A white paper or case study costs between $5000-7000 USD to create, not counting design fees. To invest so much into creating a professional research document and not optimize it for search engines is a waste.
Here’s why: When searching on Google, many people narrow their results to file type: PDF. If your PDF file isn’t optimized, it won’t pop up in the first few pages, no matter how well your website ranks on Google.
And we’re guessing that’s not what you want. You want people to discover your PDF and get to know your cause, product, or service.
So start optimizing PDFs. Make it a part of your workflow. The steps are simple, but go a long way in helping search engines understand your content and recommend it. We break them down for you below.
1. Create readable PDFs
Not all PDFs are created the same. There are the so-called “true” PDFs, created using Microsoft® Word, Excel®, or via the Print function in a software application. These are the ones search engines can read because they are text-based.
Then there are the image-only PDFs, or scanned PDFs, made from scans or images converted to PDF format. They aren’t searchable unless you perform OCR on them—and they need to have a high resolution for OCR to work.
When creating research documents, make them text-based, not image-based.
2. Optimize the PDF text
PDF optimization starts with creating compelling content that is keyword-optimized to attract searchers and engines. Use marketing analytics software such as Moz or SEMrush to search for the keywords and keyword phrases people use to search for the topic. Include them in the document body as well as in the title, URL, and description.
3. Save the PDF file with a keyword-optimized name
Because there’s a chance Google will use your PDF file name for indexing and even show it in the search results, it’s best to save your file with a descriptive and concise name that includes your target keyword or keyword phrase.
4. Add metadata
Specifying document properties, or metadata, will also help make your PDF more findable. For search engines, the most important metadata is the document title.
The document title and file name aren’t the same thing; you can have a file name and not specify a title, or you can specify a title that’s different from the file name.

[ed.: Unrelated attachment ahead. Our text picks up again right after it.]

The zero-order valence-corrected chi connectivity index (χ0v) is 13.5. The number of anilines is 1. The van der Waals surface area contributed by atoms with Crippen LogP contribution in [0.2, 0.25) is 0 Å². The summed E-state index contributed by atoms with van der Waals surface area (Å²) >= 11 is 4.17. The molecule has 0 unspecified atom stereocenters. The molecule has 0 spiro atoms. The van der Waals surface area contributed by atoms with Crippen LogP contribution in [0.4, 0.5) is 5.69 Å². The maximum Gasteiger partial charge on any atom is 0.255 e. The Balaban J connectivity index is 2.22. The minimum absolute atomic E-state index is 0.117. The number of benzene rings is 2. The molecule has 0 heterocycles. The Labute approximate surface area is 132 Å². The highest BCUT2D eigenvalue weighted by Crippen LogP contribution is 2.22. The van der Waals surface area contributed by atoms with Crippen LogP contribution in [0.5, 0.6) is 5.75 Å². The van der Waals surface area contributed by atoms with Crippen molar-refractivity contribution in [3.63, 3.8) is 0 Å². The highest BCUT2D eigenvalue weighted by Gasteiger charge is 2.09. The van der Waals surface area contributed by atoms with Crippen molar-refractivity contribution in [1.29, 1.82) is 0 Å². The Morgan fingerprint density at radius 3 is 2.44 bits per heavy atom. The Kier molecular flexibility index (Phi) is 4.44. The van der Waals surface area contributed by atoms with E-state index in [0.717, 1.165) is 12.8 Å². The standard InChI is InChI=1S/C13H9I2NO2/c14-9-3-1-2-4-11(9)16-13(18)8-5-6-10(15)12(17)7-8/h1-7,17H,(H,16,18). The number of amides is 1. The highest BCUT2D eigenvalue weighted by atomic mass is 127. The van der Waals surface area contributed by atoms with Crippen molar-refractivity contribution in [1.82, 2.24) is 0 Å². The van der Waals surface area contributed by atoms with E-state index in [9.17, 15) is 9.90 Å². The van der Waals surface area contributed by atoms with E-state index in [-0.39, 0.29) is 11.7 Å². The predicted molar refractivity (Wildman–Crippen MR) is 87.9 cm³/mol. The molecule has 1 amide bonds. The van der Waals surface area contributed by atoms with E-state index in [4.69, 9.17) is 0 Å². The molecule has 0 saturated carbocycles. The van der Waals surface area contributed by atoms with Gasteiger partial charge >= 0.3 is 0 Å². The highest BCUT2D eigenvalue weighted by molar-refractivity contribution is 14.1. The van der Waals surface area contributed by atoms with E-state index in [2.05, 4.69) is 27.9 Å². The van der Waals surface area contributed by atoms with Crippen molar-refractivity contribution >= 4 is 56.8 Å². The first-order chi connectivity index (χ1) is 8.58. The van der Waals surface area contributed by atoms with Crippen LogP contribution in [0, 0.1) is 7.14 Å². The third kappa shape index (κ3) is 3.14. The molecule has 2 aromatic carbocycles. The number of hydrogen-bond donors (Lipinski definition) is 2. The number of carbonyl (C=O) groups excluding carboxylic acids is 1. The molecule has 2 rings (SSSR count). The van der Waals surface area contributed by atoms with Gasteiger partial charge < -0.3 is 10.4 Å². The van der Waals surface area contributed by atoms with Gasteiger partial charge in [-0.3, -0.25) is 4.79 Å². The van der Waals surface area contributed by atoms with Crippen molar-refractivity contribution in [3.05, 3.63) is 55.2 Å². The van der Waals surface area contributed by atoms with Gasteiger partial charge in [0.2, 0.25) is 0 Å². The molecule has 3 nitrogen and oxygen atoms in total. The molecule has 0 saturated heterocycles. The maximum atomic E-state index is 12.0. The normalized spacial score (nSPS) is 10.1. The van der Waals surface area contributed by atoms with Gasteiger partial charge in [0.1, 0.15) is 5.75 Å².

We recommend keeping your PDF title the same as your PDF file name.
Note: In PDFpen, you access the PDF document information by choosing Window > Inspector, or using keyboard shortcut ⌘-Option-I. You can manually enter a document title in the window that appears.
While you’re at it, fill out the author, subject, and keyword fields, too. They may not have a high impact on SEO now, but if Google changes how search works—and history shows that this actually happens all the time—you’ll be prepared.
5. Push your meta description to Google
According to SEO Analyst Adrian Cojocariu, meta descriptions—the 2-3 sentences underneath the title in a search result—don’t directly affect rankings. They do, however, affect click-through rate CTRs, which in turn could impact SEO.
Based on the meta description, would you click the PDF file link below?
Automatically-generated meta descriptions aren’t always the clearest or the most appealing. There are things you can do to influence how Google describes your white paper or case study, though.
According to Galen De Young, Google will either pick your document’s introductory text, i.e. your opening sentences, or text found in the footer.
We didn’t test this theory, but SEO consultant Alex Fusman seems to agree: “(…) you’d probably make sure your important keywords are mentioned near the beginning,” he wrote about optimizing large PDF files for search engines.
6. Add links
Not everyone knows you can add links to PDF files. You can, and should. Here’s why: Readers who gain access to your file might want to visit your website.
Note: In PDFpen, you can add links to PDF documents using the Linking Tool, which you can find with other markup tools in the Editing bar.
7. Check that all links work
If your PDF file was originally a Word document that had links, there’s a chance that those links didn’t transfer during the conversion process. Even if they appear to be clickable, you should test them to make sure that they are, indeed, working. If they aren’t, you can manually add them using your PDF editor’s linking tool.
8. Reduce the size of the PDF file
Search engines don’t like huge PDFs, and people don’t like waiting around to download huge files. Before publishing your PDF, make sure you reduce its size.
Note: PDFpen compresses PDF files automatically. You can also optimize PDFs manually using the Create Optimized PDF feature.
9. Keep it close to the homepage
If you want your PDF to be found, it’s best not to bury it too deep in your website. Galen De Young recommends keeping them “close to the root level of the site’s file structure” and just a few clicks from the homepage.
10. Use keyword-rich anchor text to link to it
Hyperlinked text that leads to your PDF also impacts search engine results. Add your target keyword or keyword phrase to your anchor text.
Start optimizing your PDFs for search engines
Here are the key steps for optimizing your PDFs:
- Make sure the PDF is readable.
- Keyword-optimize the PDF text.
- Save the file with a name that has the target keyword.
- Fill out the PDF metadata.
- Influence Google’s choice of meta description.
- Add links.
- Check that all links work.
- Reduce the file size.
- Save the PDF close to your homepage.
- Use keyword-rich anchor text to link to it.
Follow these steps, and your white papers, case studies, and technical articles will be found and read.
You can use PDFpen to optimize PDFs. Download a free trial.